CQ: Well the boreal landscape of course is dominantly treed landscape. We’re not putting this land back to an agricultural system. So you’re looking a very diverse landscape of mixed forest and wetlands. And so, we don’t, we have to put back a diverse landscape. So we can’t just focus on uplands or just focus on recreating a wetland It has to be an integrated functioning landscape that grows trees for centuries.
And supports all of the land uses that would be used in the boreal forest, which is varied land uses.
So that’s the challenge of recreating a landscape in the boreal forest.
CC: HOW DO YOU GO ABOUT RECONSTRUCTING IT?
CQ: It is really a very large team effort that involves research and technology and engineering to implement research, is how it goes, basically. And we have team of engineers and scientists at Syncrude who take the fundamentals of watershed function and convert it into landform design, soil placement and revegetation.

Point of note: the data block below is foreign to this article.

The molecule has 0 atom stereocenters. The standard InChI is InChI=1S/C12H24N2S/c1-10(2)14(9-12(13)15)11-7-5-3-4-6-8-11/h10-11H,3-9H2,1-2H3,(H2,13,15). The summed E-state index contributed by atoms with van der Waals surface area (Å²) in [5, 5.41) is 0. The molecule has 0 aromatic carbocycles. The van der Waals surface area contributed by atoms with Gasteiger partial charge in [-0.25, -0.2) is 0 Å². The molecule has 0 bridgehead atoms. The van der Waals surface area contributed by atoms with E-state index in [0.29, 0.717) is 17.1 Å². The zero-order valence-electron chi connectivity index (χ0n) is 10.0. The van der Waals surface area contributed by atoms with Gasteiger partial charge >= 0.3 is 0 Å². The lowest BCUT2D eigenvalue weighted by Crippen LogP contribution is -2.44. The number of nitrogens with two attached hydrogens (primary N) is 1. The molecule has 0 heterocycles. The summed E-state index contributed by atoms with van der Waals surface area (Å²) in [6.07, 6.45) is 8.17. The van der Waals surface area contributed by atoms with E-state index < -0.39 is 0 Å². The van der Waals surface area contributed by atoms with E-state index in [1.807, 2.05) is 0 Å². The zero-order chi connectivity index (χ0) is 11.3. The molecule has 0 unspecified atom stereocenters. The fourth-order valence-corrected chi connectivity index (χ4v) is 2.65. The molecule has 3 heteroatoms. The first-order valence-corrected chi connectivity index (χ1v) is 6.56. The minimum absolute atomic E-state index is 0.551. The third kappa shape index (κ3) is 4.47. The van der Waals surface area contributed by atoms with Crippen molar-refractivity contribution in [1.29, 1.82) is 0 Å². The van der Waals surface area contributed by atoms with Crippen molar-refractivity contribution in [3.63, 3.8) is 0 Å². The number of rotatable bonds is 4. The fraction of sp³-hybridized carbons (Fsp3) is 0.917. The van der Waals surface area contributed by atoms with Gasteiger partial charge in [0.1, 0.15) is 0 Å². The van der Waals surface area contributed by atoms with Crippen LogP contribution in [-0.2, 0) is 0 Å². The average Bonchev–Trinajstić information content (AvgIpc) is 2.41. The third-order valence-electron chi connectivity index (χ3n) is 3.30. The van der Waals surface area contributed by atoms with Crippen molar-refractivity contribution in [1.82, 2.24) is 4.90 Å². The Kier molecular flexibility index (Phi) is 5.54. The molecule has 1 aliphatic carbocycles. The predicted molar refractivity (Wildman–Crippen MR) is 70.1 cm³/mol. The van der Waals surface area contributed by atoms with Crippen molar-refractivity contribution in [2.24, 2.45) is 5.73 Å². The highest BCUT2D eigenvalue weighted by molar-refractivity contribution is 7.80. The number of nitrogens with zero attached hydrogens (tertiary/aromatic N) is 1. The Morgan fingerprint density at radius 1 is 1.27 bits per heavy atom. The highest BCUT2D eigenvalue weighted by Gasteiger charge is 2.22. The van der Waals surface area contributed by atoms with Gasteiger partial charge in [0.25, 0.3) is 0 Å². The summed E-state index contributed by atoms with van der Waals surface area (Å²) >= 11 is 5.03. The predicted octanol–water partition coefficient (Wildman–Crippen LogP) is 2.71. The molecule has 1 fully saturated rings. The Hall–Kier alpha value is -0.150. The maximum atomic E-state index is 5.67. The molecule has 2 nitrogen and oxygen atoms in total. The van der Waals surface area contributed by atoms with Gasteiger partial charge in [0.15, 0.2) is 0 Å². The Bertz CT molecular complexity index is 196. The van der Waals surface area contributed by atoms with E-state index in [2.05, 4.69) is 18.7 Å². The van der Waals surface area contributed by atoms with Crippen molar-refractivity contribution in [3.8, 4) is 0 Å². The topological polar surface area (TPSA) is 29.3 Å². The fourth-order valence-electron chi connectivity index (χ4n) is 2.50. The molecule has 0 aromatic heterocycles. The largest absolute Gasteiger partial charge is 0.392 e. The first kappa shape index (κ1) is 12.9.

CC: WHEN YOU LOOK AT THE DIFFERENT LAYERS OF THE SOIL THEN, WHAT IT WAS LIKE BEFORE YOU TOOK IT OFF AND THEN YOU HAVE TO PUT IT BACK, ARE THERE ANY PREPARATIONS? DO YOU SAVE THE OVERBURDEN OR ANYTHING LIKE THAT?
CQ: Absolutely. We salvage all of our soil materials from in advance of the mining operation. And you used the right term. There is overburden, all the soil that sits on top of the oil sand, which varies, depending on which mine you are at. but the very top, the really critical layers are in the top, mostly in the top meter, but up to the 3 top three meters. And we selectively salvage the organic soil layers at the top, and then the mineral soil layers below.